Nick Clegg and David Cameron. Photo: Getty
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Will these professionally beige career politicians ever understand public service?

Despite grand promises, the coalition has not found a new way forward, nor has it overseen a resurgence of democratic engagement.

History tells us that in times of austerity, the poor and vulnerable are easy targets for those seeking to divide and weaken society. Benefit Bashing appears to be a new national sport, and this is a direct result of the death of the conviction politician, and the readiness of careerist MPs to dance to the tune of press barons in the hope of currying favourable electoral coverage. The ordinary voter is no longer the lynchpin, and press barons have seized the power our elected representatives have so readily ceded, now acting as king maker. Consequently, it’s now okay to making sweeping generalisations against huge swathes of people suffering deeply at the hands of a government composed of morally myopic, finger wagging millionaires, while ignoring harsh realities of how those government policies embed poverty and inexorably entrench class divides. The truth is no more than an inconvenience to be misreported or ignored. The fact that the media have shown more interest in where Bob Crow sunbathed on holiday, than the fact that 1 in 7 schoolchildren will endure a winter without a suitable coat says it all.

The untimely demise of Bob and Tony Benn could not have come at a worse time. The attacks on the working poor, vulnerable and disabled are not only coming from predictable government and media sources, but also from Labour. Both men were conviction politicians, routinely castigated for their views on most subjects, and in a minority of left wing advocates who managed to achieve broad media presence, speaking up for those with no voice, railing against casualisation of employment, and crusading against the excesses of a broken political system. They both passionately espoused radical socialist democracy, similar to the post war Labour administration that introduced universal health care, widespread pensions, expansive house building and full employment, but  were ultimately deserted by New Labour, as the party engaged in a limp wristed arm wrestle for what certain media outlets decided was the centre ground. It is the embedded fear held by political leaders of press barons, and a complete lack of political voices of conviction and passion, willing to defend the working poor and vulnerable that has opened the door to such flagrant collective character assassinations of benefit claimants, the like of which we have not seen since the darkest days of Margaret Thatcher.

Back in 2010, I remember discussing the prospect of coalition with many who saw alliance between Conservatives and Liberal Democrats as a necessary evil, as well as being symptomatic of that broken system. In the infancy of this parliament, sun-kissed press conferences told us how new politics would establish new economic balance, the intoxicating melody of false hope weaving its thread through the sweet fabric of those summer afternoons, atop hypnotic drumbeats of blame aimed squarely and repeatedly at the previous administration. Four years later, the coalition is not so much necessary evil as it is a political infection that has been encouraged and cultivated by the collusion of a rudderless Labour Party, and the enthusiastic applauding of the more unedifying elements of the right wing press. Like any infection of virulence that goes unchallenged, it grew in size and severity, morphing from the Coalition of the Willing, into a Coalition of Haters.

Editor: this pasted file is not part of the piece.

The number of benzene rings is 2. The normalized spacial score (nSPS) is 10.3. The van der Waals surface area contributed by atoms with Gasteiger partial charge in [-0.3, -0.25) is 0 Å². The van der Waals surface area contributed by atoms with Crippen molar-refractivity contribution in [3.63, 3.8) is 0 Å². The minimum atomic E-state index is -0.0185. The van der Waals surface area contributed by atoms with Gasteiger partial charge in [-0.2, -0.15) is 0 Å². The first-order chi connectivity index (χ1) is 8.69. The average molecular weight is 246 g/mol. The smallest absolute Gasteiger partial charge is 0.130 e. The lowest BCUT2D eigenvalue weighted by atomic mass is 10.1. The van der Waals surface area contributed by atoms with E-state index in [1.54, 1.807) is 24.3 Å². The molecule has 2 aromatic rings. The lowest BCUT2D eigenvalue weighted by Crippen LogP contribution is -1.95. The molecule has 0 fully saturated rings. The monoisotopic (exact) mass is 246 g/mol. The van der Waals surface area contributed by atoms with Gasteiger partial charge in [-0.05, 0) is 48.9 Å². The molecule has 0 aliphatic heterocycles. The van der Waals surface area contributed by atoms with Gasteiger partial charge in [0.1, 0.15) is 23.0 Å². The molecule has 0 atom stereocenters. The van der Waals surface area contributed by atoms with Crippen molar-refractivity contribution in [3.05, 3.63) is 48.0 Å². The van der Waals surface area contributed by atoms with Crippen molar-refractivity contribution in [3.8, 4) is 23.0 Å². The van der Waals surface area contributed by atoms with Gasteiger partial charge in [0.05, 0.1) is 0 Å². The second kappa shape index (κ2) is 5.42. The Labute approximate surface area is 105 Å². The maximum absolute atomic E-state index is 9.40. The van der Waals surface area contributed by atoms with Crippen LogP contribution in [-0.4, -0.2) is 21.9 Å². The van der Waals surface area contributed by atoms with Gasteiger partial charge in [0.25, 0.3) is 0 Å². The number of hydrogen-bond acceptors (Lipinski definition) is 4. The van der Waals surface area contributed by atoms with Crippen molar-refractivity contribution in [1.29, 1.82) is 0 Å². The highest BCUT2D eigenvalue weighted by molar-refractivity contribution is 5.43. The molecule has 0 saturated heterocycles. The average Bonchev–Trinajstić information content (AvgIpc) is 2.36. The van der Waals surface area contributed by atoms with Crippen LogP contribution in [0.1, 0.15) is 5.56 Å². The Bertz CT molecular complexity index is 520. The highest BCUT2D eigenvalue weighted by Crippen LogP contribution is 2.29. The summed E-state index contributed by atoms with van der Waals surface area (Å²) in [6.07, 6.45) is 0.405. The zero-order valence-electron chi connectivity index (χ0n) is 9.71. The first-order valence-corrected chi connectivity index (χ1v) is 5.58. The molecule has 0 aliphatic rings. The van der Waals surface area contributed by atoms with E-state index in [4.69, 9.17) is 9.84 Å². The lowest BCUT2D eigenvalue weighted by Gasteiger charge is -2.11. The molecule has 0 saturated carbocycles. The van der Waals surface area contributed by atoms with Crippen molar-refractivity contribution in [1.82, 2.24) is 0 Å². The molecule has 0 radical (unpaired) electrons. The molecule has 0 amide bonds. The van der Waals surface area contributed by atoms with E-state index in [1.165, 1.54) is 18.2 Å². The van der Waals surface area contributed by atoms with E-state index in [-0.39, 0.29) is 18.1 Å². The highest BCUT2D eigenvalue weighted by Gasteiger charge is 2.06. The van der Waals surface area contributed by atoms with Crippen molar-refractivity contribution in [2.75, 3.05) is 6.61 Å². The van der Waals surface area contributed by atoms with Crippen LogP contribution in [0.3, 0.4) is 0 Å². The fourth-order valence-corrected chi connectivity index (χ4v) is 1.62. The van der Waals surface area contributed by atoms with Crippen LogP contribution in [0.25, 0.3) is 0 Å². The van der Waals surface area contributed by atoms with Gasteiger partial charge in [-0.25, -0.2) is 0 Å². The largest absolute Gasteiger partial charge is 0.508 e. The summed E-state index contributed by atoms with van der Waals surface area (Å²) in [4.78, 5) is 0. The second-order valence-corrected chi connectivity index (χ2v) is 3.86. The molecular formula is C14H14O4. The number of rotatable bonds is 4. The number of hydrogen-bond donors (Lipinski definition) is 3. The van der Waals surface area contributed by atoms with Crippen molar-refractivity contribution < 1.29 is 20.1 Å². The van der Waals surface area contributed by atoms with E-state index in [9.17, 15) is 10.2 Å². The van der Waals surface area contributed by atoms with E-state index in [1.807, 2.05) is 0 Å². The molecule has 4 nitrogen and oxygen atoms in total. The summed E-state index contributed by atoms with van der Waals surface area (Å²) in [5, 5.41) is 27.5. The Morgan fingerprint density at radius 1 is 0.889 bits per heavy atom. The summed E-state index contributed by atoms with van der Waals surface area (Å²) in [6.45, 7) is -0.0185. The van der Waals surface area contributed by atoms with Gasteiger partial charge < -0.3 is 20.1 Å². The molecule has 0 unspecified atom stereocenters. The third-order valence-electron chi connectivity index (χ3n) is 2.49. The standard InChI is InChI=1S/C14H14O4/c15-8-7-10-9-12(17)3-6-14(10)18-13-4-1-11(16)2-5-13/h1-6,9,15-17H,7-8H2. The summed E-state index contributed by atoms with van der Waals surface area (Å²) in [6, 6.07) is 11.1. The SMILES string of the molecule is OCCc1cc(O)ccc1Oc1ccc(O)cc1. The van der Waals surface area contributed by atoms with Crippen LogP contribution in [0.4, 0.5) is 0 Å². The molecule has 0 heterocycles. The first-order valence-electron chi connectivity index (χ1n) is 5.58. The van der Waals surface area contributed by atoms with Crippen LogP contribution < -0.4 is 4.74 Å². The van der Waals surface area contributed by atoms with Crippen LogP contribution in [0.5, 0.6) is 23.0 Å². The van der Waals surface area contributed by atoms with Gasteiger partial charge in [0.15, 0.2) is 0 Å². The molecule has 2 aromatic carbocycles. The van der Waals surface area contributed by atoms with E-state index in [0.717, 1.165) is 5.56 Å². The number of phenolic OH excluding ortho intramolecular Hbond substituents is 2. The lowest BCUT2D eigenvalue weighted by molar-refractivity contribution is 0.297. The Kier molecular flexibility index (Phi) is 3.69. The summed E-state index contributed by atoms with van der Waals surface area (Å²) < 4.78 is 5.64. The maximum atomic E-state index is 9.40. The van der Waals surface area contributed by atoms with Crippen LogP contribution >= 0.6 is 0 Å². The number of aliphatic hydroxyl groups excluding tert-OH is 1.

Despite grand promises, the coalition has not found a new way forward, nor has it overseen a resurgence of democratic engagement. It has overseen the legitimising of repeated smears and attacks from government and massed media aimed squarely at those least able to defend themselves. It has overseen swathes of the legal aid system becoming virtually inaccessible for the working poor and vulnerable. It has overseen the bedroom tax continuing to wreak havoc among the most disadvantaged families, and employment rights and job security sacrificed with impunity. It has overseen the very poorest among us looking on helplessly while foreign nationals and bankers massage their tax burdens via London property acquisitions, with the working poor languishing on poverty pay in part time work, on zero hours contracts, or subsidising the profits of wealthy multinationals through workfare placements.  

We must take some blame for this. We buy these papers, and we recycle these lies. We need to stop subsidising this horror show. We need politicians unafraid of voicing opinion, men and women of conviction and passion willing to stand up for the poorest and most vulnerable, because those on benefits should never be column fodder for wealthy press barons. We need more Bob Crows and Tony Benns. They are the bulwark against the race to the bottom, and the worst instincts of a feckless coalition. They are a reminder that we must continue to oppose injustice and cruelty, and are an example to every professionally beige career politician of what it means to engage in public service.